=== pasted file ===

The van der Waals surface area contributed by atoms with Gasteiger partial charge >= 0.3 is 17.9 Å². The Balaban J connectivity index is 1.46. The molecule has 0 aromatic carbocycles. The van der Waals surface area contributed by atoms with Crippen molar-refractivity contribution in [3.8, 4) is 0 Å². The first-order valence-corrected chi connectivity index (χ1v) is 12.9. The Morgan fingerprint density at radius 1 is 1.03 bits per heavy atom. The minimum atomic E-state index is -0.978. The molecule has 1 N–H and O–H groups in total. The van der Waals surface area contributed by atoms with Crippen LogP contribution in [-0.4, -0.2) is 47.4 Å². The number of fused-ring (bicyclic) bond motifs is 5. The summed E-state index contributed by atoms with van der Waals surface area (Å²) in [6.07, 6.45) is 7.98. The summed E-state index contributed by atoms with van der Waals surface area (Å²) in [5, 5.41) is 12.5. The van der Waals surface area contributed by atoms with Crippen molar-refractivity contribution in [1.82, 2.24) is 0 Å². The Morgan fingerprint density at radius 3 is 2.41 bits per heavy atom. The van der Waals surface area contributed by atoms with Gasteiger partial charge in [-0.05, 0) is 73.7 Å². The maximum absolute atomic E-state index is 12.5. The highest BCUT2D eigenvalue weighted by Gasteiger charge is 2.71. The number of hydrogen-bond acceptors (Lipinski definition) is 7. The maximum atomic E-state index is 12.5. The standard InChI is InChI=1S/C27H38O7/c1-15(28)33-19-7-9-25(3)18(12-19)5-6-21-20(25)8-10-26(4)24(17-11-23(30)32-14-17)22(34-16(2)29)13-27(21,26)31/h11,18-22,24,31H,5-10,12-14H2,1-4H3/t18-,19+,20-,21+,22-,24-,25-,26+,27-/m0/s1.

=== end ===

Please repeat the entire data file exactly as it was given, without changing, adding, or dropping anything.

The van der Waals surface area contributed by atoms with Gasteiger partial charge >= 0.3 is 17.9 Å². The Balaban J connectivity index is 1.46. The molecule has 0 aromatic carbocycles. The van der Waals surface area contributed by atoms with Crippen molar-refractivity contribution in [3.8, 4) is 0 Å². The first-order valence-corrected chi connectivity index (χ1v) is 12.9. The Morgan fingerprint density at radius 1 is 1.03 bits per heavy atom. The minimum atomic E-state index is -0.978. The molecule has 1 N–H and O–H groups in total. The van der Waals surface area contributed by atoms with Crippen LogP contribution in [-0.4, -0.2) is 47.4 Å². The number of fused-ring (bicyclic) bond motifs is 5. The summed E-state index contributed by atoms with van der Waals surface area (Å²) in [6.07, 6.45) is 7.98. The summed E-state index contributed by atoms with van der Waals surface area (Å²) in [5, 5.41) is 12.5. The van der Waals surface area contributed by atoms with Crippen molar-refractivity contribution in [1.82, 2.24) is 0 Å². The Morgan fingerprint density at radius 3 is 2.41 bits per heavy atom. The van der Waals surface area contributed by atoms with Gasteiger partial charge in [-0.05, 0) is 73.7 Å². The maximum absolute atomic E-state index is 12.5. The highest BCUT2D eigenvalue weighted by Gasteiger charge is 2.71. The number of hydrogen-bond acceptors (Lipinski definition) is 7. The maximum atomic E-state index is 12.5. The standard InChI is InChI=1S/C27H38O7/c1-15(28)33-19-7-9-25(3)18(12-19)5-6-21-20(25)8-10-26(4)24(17-11-23(30)32-14-17)22(34-16(2)29)13-27(21,26)31/h11,18-22,24,31H,5-10,12-14H2,1-4H3/t18-,19+,20-,21+,22-,24-,25-,26+,27-/m0/s1.